This is a series highlighting folks who identify as Radical Doulas. Are you interested in being part of the series? Go here to provide your responses to the profile questions and I’ll include you!
About Jasmine: Jasmine is a doula in Denver, Colorado. In her free time, she likes to dance, garden, and write for Mother Wild Zine-Blog. She works as a massage therapist and is studying midwifery, women’s studies, and herbalism. Jasmine is a member of Colorado Doulas Association (CDA), Colorado Midwives Association (CMA), and Midwives Alliance of North America (MANA). She is also a member of the low-cost doula program through the CDA working with low income families.
Find Jasmine: On the web, and on facebook.
What inspired you to become a doula?
A transformative and empowering birth experience is what inspired me to become a birthworker. I remember weeping weeks after the birth of my daughter remembering how sterile and eerily silent the labor & delivery unit was – I was the only woman moaning through contractions, the only woman to experience a natural birth in that hospital in a very long time (said the nurse). I felt heartbroken thinking of how sad the current system is. Birth is a biological process that is to be deeply respected. Women’s bodies and the mother-baby experience of birth can be so powerful when left alone to blossom in its own time, in its own way.
Why do you identify with the term radical doula?
I suppose I identify with the term “radical doula” because I’m somewhat radical in my approach to social activism, not only in the world of birth, but in human rights as well. Along with being a mom and a doula, I’m a massage therapist, student midwife, “placenta enthusiast,” amateur herbalist, and all-around birth geek. I’m also currently pursuing a degree in Women’s Studies because I feel birthworkers should know about all of women’s issues, and not just the realm of reproductive health. I run a blog and magazine and love to get involved in the street art scene (painting quotes about women’s empowerment and midwifery).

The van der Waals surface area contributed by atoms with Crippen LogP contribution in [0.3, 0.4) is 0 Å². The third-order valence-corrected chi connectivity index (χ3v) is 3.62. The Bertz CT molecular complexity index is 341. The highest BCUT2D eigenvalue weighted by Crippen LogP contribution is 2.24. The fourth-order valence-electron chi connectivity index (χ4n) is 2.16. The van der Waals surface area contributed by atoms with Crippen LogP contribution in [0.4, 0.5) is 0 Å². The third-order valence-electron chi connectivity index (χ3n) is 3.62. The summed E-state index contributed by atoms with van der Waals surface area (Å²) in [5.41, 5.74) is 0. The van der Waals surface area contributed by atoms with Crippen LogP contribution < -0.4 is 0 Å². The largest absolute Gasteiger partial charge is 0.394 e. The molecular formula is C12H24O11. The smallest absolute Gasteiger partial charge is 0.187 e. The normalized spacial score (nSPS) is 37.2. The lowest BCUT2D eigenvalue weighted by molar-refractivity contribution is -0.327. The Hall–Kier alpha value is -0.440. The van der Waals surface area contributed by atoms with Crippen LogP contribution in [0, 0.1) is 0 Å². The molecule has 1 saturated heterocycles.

What is your doula philosophy and how does it fit into your broader political beliefs?
I personally believe childbirth has the power to transform women and families on some of the deepest levels. As care providers, we either assist or hinder that transformation by either respecting or disrespecting her autonomy. I’m a firm believer in informed choice and the “live and let live” philosophy, meaning every birth is as unique as the woman and baby experiencing it – and we should honor that by staying present, mindful, and aware of her special desires.
What is your favorite thing about being a doula?
I’ve attended both home and hospital births, both unmedicated and medicated, both physiological and induced births – and the one thing I’ve noticed they all have in common, no matter how a labor and birth unfolds, is that families come together with strength and grace and a beauty all their own. I believe in my heart that when we celebrate new life, when we connect, laugh, weep, and rejoice – we realize what it means to be human. After all, why hush ourselves? We’re alive.
If you could change one thing about birth, what would it be?
I would remove the fear of birth from women’s hearts and minds. I’d love to see a world where women looked at birth as a creative and intensely beautiful rite of passage.